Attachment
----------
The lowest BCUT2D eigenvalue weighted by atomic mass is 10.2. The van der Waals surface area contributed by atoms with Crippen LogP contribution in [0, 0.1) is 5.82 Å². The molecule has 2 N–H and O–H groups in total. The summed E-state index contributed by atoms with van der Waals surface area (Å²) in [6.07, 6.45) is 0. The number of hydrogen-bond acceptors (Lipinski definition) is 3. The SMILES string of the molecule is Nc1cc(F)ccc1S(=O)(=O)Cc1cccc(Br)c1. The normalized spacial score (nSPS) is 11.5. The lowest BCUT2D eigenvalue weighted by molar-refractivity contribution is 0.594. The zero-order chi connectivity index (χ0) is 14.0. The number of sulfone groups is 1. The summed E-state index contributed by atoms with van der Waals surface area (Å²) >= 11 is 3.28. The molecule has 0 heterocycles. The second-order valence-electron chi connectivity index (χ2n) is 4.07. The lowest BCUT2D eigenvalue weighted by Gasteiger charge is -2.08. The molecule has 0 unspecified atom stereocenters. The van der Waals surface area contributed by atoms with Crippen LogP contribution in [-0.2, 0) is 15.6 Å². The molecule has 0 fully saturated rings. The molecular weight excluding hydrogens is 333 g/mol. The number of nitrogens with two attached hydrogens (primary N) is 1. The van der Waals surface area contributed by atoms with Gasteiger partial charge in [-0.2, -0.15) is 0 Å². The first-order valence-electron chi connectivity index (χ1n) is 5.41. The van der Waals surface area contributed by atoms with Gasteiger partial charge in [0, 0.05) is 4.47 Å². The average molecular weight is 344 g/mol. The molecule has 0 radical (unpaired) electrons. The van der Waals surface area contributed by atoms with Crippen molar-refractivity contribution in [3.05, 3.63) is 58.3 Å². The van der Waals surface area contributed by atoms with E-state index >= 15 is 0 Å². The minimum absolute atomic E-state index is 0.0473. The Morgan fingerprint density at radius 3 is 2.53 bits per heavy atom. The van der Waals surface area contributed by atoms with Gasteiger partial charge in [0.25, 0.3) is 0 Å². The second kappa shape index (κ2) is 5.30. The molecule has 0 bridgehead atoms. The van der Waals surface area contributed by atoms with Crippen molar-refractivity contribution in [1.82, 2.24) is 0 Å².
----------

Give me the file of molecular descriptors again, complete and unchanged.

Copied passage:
The lowest BCUT2D eigenvalue weighted by atomic mass is 10.2. The van der Waals surface area contributed by atoms with Crippen LogP contribution in [0, 0.1) is 5.82 Å². The molecule has 2 N–H and O–H groups in total. The summed E-state index contributed by atoms with van der Waals surface area (Å²) in [6.07, 6.45) is 0. The number of hydrogen-bond acceptors (Lipinski definition) is 3. The SMILES string of the molecule is Nc1cc(F)ccc1S(=O)(=O)Cc1cccc(Br)c1. The normalized spacial score (nSPS) is 11.5. The lowest BCUT2D eigenvalue weighted by molar-refractivity contribution is 0.594. The zero-order chi connectivity index (χ0) is 14.0. The number of sulfone groups is 1. The summed E-state index contributed by atoms with van der Waals surface area (Å²) >= 11 is 3.28. The molecule has 0 heterocycles. The second-order valence-electron chi connectivity index (χ2n) is 4.07. The lowest BCUT2D eigenvalue weighted by Gasteiger charge is -2.08. The molecule has 0 unspecified atom stereocenters. The van der Waals surface area contributed by atoms with Crippen LogP contribution in [-0.2, 0) is 15.6 Å². The molecule has 0 fully saturated rings. The molecular weight excluding hydrogens is 333 g/mol. The number of nitrogens with two attached hydrogens (primary N) is 1. The van der Waals surface area contributed by atoms with Gasteiger partial charge in [-0.2, -0.15) is 0 Å². The first-order valence-electron chi connectivity index (χ1n) is 5.41. The van der Waals surface area contributed by atoms with Gasteiger partial charge in [0, 0.05) is 4.47 Å². The average molecular weight is 344 g/mol. The molecule has 0 radical (unpaired) electrons. The van der Waals surface area contributed by atoms with Crippen molar-refractivity contribution in [3.05, 3.63) is 58.3 Å². The van der Waals surface area contributed by atoms with E-state index >= 15 is 0 Å². The minimum absolute atomic E-state index is 0.0473. The Morgan fingerprint density at radius 3 is 2.53 bits per heavy atom. The van der Waals surface area contributed by atoms with Gasteiger partial charge in [0.25, 0.3) is 0 Å². The second kappa shape index (κ2) is 5.30. The molecule has 0 bridgehead atoms. The van der Waals surface area contributed by atoms with Crippen molar-refractivity contribution in [1.82, 2.24) is 0 Å².